key countries such as Saudi Arabia and the Gulf kingdoms to promote
its own and broader Western interests.

Privileged U.S.-U.K. defence industrial co-operation is key to
maintain access to Middle Eastern political establishments and markets
that are hungry for high technology military goods that serve insecure
political regimes living in a volatile region.

The June 27 treaty expresses a special relationship, but is not simply
a sign of an ongoing government-to-government relationship. It points
as well to the growing importance of defence industrial links and
private defence firms among nations.

Since 2003, for example, Iraq has given Bush many political headaches,
but the volatility within Iraq and the region has been a blessing for
U.S. military contractors. The insurgency may have wrecked Iraq's
economy but it has fattened the bottom lines of American energy and
defence companies.For America, Iraq has meant bad news for the
politicians and good news for the business community.

Nonetheless, the U.K.'s importance in Asian strategic affairs has
declined. During the Second World War the U.K.-U.S.-Soviet partnership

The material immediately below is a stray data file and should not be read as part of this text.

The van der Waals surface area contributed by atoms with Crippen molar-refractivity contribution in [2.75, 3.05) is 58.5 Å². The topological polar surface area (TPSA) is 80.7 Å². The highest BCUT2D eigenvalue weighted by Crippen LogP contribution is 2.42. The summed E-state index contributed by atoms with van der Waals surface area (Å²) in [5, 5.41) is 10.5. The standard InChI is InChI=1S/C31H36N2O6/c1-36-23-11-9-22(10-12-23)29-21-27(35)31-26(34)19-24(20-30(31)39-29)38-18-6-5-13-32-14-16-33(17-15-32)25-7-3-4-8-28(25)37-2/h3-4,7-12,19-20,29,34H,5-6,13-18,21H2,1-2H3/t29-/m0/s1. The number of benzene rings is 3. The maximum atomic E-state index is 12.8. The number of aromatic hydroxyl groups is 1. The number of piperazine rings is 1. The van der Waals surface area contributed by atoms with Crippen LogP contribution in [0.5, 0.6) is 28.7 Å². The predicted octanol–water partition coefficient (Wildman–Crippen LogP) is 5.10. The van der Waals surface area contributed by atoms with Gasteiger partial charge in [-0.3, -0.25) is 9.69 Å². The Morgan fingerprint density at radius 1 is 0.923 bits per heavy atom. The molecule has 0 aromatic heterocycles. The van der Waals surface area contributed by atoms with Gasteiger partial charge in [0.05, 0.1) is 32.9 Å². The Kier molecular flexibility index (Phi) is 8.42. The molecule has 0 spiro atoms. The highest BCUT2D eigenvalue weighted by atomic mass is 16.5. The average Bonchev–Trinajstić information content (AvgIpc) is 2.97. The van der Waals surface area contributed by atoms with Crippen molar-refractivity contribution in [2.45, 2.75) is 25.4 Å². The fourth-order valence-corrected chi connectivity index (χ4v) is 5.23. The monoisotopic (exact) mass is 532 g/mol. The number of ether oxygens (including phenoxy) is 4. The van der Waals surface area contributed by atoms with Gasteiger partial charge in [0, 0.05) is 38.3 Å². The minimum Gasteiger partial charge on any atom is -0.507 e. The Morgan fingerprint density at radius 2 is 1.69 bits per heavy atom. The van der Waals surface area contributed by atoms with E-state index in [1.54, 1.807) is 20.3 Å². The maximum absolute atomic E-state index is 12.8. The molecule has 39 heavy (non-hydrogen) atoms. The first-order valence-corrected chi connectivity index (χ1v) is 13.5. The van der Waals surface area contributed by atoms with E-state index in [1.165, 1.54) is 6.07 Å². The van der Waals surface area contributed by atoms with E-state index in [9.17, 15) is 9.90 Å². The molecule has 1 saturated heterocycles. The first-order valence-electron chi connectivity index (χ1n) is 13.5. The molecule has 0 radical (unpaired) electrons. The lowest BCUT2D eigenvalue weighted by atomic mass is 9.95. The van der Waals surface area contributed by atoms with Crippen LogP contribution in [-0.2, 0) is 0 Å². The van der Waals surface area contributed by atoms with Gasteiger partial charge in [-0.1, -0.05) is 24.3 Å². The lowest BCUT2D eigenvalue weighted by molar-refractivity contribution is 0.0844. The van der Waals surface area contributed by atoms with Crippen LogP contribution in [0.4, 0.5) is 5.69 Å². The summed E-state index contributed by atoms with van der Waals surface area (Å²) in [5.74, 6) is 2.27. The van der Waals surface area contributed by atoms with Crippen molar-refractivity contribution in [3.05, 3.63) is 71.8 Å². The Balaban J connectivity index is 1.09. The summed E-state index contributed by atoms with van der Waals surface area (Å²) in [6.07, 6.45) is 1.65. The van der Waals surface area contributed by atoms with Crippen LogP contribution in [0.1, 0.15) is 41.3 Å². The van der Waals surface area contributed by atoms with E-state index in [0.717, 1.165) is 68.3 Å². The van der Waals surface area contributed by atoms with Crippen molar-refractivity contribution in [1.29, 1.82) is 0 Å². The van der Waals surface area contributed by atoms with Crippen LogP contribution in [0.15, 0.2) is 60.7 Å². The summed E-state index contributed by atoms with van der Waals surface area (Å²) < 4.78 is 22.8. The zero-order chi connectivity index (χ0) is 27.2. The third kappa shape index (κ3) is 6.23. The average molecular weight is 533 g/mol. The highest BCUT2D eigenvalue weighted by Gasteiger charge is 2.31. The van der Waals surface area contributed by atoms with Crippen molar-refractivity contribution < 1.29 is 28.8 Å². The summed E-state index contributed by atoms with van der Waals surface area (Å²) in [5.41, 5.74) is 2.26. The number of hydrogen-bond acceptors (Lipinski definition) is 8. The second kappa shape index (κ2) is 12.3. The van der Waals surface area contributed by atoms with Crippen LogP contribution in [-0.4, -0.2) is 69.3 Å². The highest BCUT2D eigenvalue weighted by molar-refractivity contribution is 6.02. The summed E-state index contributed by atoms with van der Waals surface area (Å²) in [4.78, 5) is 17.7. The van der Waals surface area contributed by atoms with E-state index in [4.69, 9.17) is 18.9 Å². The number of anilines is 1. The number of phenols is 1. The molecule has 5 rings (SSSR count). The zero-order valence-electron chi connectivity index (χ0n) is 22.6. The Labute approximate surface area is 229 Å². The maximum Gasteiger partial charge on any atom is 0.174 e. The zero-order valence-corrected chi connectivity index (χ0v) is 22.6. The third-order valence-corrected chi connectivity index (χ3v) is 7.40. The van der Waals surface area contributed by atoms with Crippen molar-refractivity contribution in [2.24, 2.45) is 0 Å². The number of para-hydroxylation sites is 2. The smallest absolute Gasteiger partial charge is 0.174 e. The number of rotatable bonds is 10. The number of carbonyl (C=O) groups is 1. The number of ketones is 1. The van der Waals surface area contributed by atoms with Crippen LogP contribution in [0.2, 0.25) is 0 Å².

defeated Hitler in Europe, and then the U.S. and U.K. turned Germany
around into a modern, democratic ally. In the Cold War the U.K.-U.S.
partnership kept NATO going to contain Moscow's threats.

Also during the Second World War both worked together to check Japan's
military expansion into the Far East and Southeast Asia. The U.K.'s
Lord Louis Mountbatten was the Supreme Allied Commander in the
Burma-Southeast Asia theatre. But the fall of Singapore to Japan's
military advance ended the British claim as keeper of the peace and
signalled the end of its empire.

Later, the U.S. alone bore the brunt of the deadly fight in the
Pacific with Japanese forces. It defeated Japan and turned it around
into a modern, industrial and a democratic ally of the West. As the
senior partner, it negotiated transfer of important Pacific islands
from U.K. to U.S. control and acquired strategic Diego Garcia in the